June 11, 2004


• On a secluded farm in New Jersey, well-known Yiddish theater actor Morris Finkel shot and killed his wife, singer Emma Finkel, and then turned the gun on himself. Both Finkels were much beloved, and the entire Yiddish theater community has been deeply saddened by the tragedy. “The news simply took my head off,” said director Zigmund Mogulesko, “I would never have expected such a thing from Finkel, who was a quiet, happy person.” Finkel was said to have been depressed over his declining popularity in the Yiddish theater and over his increasing inability to get the starring roles he commanded 10 years prior. In addition to financial problems caused by the lack of work, it was known that Finkel and his wife had not been getting along.


• Shortly after Minsk resident Simkhe Grushki’s wife passed away, he decided to remarry. His second wife, however, wasn’t Jewish and the newlyweds’ plan to move to Birobidzhan, the new Jewish autonomous region, didn’t sit well with Grushki’s two young children, who were not interested in moving to Siberia. The plan evidently did not sit well with the few hundred religious Jews, either. They surrounded Grushki’s home, broke the windows and beat his wife, informing him that he couldn’t take his children with him to Birobidzhan. Local police intervened and arrested a number of the attackers. Minsk’s Yiddish newspaper, Oktyabr, investigated the case and had reported that local rabbis were responsible for the outburst.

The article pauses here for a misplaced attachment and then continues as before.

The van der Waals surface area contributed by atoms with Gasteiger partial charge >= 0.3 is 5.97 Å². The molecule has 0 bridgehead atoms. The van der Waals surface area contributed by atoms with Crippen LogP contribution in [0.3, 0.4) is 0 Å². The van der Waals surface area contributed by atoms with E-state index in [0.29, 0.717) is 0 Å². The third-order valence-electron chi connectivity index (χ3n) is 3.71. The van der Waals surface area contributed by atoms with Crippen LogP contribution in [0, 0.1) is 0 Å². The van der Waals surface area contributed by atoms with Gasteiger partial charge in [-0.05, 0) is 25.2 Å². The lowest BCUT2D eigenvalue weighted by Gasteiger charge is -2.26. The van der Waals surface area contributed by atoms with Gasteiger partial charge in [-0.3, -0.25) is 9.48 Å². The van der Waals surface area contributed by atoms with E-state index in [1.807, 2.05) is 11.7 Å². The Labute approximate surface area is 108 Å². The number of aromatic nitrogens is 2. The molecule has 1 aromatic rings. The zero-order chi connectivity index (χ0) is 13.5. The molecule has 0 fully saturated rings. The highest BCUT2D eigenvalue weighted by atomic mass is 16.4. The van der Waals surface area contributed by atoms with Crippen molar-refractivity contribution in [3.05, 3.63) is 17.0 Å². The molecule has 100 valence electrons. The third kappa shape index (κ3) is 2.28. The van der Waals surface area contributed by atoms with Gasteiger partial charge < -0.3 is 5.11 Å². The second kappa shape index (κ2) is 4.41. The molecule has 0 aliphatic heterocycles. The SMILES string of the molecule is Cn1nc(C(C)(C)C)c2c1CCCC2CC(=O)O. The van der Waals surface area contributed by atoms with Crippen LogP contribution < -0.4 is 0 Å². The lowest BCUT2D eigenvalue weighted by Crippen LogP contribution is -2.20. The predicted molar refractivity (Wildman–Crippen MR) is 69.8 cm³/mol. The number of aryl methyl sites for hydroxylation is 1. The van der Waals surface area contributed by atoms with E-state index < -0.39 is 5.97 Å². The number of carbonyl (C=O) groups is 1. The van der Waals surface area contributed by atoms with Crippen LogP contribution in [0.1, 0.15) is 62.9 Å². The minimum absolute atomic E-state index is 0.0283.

• In Worcester, Mass., during the short-lived period of prosperity that followed the World War, a group of progressive Jews decided to found a synagogue called B’nai Jacob — but no one called it B’nai Jacob. Because of the founders’ political orientation, everyone, even the congregants, called it the Bolshevik Shul. Odd-sounding conversations occurred, such as, “Where are you going for Rosh Hashanah?” The answer? “To the Bolsheviks.” “Who leads the prayers at the synagogue?” “The Bolshevik Cantor.” “In what style do the Bolsheviks pray?” “In the Ashkenazi style.” But as prosperity faded, the Jews who belonged to the Bolshevik Shul were drawn back to the radical organizations they belonged to previously. There was talk about turning the synagogue into a Labor Lyceum, but before anyone knew it, local Hasidim had taken over the shul.


• Those who say that it is too quiet in the world of Yiddish theater are mistaken: If you go into the offices of the Hebrew Actors’ Union, it immediately becomes apparent that there is a great deal of noise. But unfortunately, it is not a joyful noise. More and more, Yiddish theaters are switching over to English, leaving Yiddish actors with fewer places to perform. There are plenty of actors and, certainly, a large audience, but theater managers are refusing to book Yiddish performances. The owners of the Second Avenue Theater, a former citadel of Yiddish theater, are in sales talks with Broadway owners. The National Theater, which specialized in Yiddish vaudeville, is the latest victim, having gone over to English performances.

Recommend this article

June 11, 2004

Thank you!

This article has been sent!